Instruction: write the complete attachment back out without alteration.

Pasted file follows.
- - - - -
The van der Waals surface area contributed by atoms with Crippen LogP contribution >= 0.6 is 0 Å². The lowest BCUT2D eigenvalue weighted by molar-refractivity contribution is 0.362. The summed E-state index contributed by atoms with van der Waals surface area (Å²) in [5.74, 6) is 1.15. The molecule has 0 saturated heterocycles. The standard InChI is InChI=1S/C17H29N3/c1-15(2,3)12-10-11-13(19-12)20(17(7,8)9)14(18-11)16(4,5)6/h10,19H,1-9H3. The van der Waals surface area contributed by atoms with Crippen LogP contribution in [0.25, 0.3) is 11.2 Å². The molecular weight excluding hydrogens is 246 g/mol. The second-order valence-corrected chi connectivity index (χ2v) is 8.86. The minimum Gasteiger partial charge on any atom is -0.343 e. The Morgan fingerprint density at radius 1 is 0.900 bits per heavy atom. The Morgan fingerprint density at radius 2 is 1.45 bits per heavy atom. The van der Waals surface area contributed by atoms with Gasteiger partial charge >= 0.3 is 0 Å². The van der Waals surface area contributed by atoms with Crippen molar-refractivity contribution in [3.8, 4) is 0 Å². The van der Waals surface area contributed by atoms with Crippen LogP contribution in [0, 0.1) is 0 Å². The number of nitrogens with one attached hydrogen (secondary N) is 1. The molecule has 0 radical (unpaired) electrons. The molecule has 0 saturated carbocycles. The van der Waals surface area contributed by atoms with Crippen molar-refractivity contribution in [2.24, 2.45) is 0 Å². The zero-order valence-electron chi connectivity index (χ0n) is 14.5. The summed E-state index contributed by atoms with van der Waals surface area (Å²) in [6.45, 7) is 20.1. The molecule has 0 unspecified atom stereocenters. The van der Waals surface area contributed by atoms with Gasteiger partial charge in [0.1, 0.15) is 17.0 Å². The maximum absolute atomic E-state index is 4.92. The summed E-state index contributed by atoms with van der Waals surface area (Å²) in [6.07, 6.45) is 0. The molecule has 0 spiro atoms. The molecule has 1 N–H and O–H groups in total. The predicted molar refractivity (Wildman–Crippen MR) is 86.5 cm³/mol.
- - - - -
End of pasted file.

The van der Waals surface area contributed by atoms with Crippen LogP contribution >= 0.6 is 0 Å². The lowest BCUT2D eigenvalue weighted by molar-refractivity contribution is 0.362. The summed E-state index contributed by atoms with van der Waals surface area (Å²) in [5.74, 6) is 1.15. The molecule has 0 saturated heterocycles. The standard InChI is InChI=1S/C17H29N3/c1-15(2,3)12-10-11-13(19-12)20(17(7,8)9)14(18-11)16(4,5)6/h10,19H,1-9H3. The van der Waals surface area contributed by atoms with Crippen LogP contribution in [0.25, 0.3) is 11.2 Å². The molecular weight excluding hydrogens is 246 g/mol. The second-order valence-corrected chi connectivity index (χ2v) is 8.86. The minimum Gasteiger partial charge on any atom is -0.343 e. The Morgan fingerprint density at radius 1 is 0.900 bits per heavy atom. The Morgan fingerprint density at radius 2 is 1.45 bits per heavy atom. The van der Waals surface area contributed by atoms with Gasteiger partial charge >= 0.3 is 0 Å². The van der Waals surface area contributed by atoms with Crippen molar-refractivity contribution in [3.8, 4) is 0 Å². The van der Waals surface area contributed by atoms with Crippen LogP contribution in [0, 0.1) is 0 Å². The number of nitrogens with one attached hydrogen (secondary N) is 1. The molecule has 0 radical (unpaired) electrons. The molecule has 0 saturated carbocycles. The van der Waals surface area contributed by atoms with Crippen molar-refractivity contribution in [2.24, 2.45) is 0 Å². The zero-order valence-electron chi connectivity index (χ0n) is 14.5. The summed E-state index contributed by atoms with van der Waals surface area (Å²) in [6.45, 7) is 20.1. The molecule has 0 unspecified atom stereocenters. The van der Waals surface area contributed by atoms with Gasteiger partial charge in [0.1, 0.15) is 17.0 Å². The maximum absolute atomic E-state index is 4.92. The summed E-state index contributed by atoms with van der Waals surface area (Å²) in [6.07, 6.45) is 0. The molecule has 0 spiro atoms. The molecule has 1 N–H and O–H groups in total. The predicted molar refractivity (Wildman–Crippen MR) is 86.5 cm³/mol.